In conducting our most recent poll, we doubled the number of interviews to 1,000 — twice the standard size of many surveys — to ensure that our sample was representative. As further insurance, we checked the sample’s demographics (gender, age, education, social class, occupation) against statistics for the total population and if necessary adjusted our numbers. Those statistics must be gleaned from hundreds of previous surveys because Saudi Arabia does not publish detailed census data.

In addition, for logistical and other practical reasons, this sample is an urban rather than a national one. It was taken in the three major metropolitan areas of Jeddah, Riyadh, and Dammam/al-Khobar, which span the country’s western, central, and eastern regions. This means that some fairly large urban areas were left out, including the Sunni fundamentalist strongholds in Mecca and Medina in the west and al-Qasim in the center. Also not sampled was the Shiite concentration in al-Qatif and its vicinity in the east, whose relations with the dominant Sunni majority are not always smooth. What we have here, then, is a survey of “major metro” Saudi public opinion.

How much does any of this really matter, given that Saudi Arabia is hardly a democracy where public opinion can oust the government or even directly influence public policy? The fact is that many autocratic Arab governments are nevertheless concerned, to varying degrees, about popular attitudes in their societies. Some, like Egypt and Jordan, actually maintain very competent official pollsters for this very reason.

One recent illustration: In late November 2009, in the context of rising Arab-Iranian tensions, this poll showed that most Saudis and Egyptians did not want their governments to offer satellite time to Al-Alam, Iran’s Arabic-language TV channel. By January of this year, Al-Alam was ordered off the air on Egypt’s Nilesat and Saudi Arabia’s Arabsat broadcasts. This was probably not entirely a coincidence.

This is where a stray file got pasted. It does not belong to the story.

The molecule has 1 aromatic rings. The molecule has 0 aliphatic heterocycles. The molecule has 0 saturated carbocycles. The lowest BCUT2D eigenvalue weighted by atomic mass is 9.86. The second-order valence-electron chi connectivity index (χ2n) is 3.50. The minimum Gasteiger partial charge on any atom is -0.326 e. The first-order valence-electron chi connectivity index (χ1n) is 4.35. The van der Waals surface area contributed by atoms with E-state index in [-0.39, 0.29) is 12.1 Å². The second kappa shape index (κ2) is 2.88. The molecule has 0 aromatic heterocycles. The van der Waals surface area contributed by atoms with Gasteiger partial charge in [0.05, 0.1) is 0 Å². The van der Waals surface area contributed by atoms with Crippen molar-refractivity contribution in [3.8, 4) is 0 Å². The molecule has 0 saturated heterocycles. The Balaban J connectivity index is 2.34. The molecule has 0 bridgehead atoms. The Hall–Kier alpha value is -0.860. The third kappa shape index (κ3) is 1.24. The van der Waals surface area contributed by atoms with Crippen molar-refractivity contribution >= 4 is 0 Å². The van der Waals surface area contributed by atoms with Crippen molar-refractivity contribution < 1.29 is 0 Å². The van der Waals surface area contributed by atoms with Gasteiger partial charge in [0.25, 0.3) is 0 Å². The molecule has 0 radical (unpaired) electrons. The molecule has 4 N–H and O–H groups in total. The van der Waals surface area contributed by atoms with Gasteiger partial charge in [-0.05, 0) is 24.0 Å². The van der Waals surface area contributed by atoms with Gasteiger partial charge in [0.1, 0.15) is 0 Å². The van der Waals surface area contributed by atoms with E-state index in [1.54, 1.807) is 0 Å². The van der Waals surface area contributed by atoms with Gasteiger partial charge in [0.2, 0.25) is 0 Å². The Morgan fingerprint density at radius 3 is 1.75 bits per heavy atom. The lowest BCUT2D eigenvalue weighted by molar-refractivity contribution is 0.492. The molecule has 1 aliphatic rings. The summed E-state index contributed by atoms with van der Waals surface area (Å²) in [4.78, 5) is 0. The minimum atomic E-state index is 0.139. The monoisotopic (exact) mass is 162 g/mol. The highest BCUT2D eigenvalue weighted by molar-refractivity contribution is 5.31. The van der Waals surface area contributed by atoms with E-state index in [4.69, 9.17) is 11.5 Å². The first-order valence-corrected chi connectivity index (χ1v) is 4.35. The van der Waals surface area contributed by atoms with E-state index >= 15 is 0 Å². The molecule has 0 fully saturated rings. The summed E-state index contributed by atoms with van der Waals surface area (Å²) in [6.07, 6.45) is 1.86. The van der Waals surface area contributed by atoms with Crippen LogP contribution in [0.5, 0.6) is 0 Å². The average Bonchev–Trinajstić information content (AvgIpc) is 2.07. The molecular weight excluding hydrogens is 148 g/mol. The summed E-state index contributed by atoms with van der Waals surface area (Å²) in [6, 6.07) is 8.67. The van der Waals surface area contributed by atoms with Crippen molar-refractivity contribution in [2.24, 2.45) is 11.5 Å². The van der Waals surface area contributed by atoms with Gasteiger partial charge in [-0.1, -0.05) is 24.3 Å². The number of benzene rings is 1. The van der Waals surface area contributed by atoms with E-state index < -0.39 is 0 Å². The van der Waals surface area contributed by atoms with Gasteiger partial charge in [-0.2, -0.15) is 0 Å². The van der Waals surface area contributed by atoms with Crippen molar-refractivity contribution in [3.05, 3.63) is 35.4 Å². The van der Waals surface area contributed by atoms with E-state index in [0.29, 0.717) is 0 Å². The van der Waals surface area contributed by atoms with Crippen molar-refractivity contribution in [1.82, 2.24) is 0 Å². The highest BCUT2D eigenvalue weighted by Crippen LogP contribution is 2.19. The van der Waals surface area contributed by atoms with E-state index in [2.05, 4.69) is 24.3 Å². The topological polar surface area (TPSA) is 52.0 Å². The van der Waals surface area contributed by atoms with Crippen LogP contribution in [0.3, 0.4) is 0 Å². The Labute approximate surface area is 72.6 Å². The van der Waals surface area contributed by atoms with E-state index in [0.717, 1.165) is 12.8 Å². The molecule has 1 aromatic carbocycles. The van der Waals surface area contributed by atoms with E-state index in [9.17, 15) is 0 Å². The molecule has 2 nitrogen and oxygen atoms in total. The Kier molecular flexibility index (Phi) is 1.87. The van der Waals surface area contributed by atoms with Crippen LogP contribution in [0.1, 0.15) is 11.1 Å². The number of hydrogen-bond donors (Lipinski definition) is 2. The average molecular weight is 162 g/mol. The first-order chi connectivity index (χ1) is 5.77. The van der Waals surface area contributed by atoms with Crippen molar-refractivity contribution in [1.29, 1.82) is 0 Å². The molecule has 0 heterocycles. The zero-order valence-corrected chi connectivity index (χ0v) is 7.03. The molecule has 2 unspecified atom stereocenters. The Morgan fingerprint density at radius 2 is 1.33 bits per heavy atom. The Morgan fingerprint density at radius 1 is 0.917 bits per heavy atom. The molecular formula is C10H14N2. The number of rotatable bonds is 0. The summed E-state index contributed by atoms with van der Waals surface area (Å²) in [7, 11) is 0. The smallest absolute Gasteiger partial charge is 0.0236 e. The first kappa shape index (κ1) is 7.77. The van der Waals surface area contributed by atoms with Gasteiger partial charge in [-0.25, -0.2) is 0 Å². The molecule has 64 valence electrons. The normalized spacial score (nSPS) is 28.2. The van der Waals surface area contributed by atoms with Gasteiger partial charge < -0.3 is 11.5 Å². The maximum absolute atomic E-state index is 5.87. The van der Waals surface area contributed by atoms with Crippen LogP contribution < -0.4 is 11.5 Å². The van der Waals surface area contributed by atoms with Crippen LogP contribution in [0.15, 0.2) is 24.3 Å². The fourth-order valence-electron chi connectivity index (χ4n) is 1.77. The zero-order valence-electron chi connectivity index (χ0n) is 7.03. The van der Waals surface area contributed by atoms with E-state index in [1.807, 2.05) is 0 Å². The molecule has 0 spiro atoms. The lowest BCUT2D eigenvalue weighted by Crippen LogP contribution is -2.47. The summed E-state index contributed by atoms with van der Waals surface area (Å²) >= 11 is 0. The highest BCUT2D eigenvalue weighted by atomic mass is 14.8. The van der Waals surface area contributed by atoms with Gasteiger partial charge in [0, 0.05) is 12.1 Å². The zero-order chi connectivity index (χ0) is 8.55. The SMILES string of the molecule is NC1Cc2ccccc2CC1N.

But when it comes to critical issues of their own internal or external security, Arab governments tend to override public opinion as necessary. Over the past decade, most of these governments have quietly kept close ties with the United States, even when polls proved the Iraq war had turned popular sentiment in a sharply anti-American direction. The Saudi government has so far shown little appetite for a serious crackdown on corruption, even though polls show most of the public sees it as a serious problem. Egypt and Jordan have adopted tough postures toward Hamas, despite polls indicating that the group remains popular (though less than before) in those countries.

Most Arab governments, in other words, are constantly juggling prudence and popularity. When the choice is unavoidable and clear-cut, prudence usually wins. The precise policy outcome, however, is often some messy mixture of these two imperatives — for example, discreet cooperation with Washington, hiding behind stridently anti-American official and semiofficial media. Analyzing public opinion, even in these autocracies, is the first step in figuring out how decisive, or how messy, Arab policy decisions are likely to be.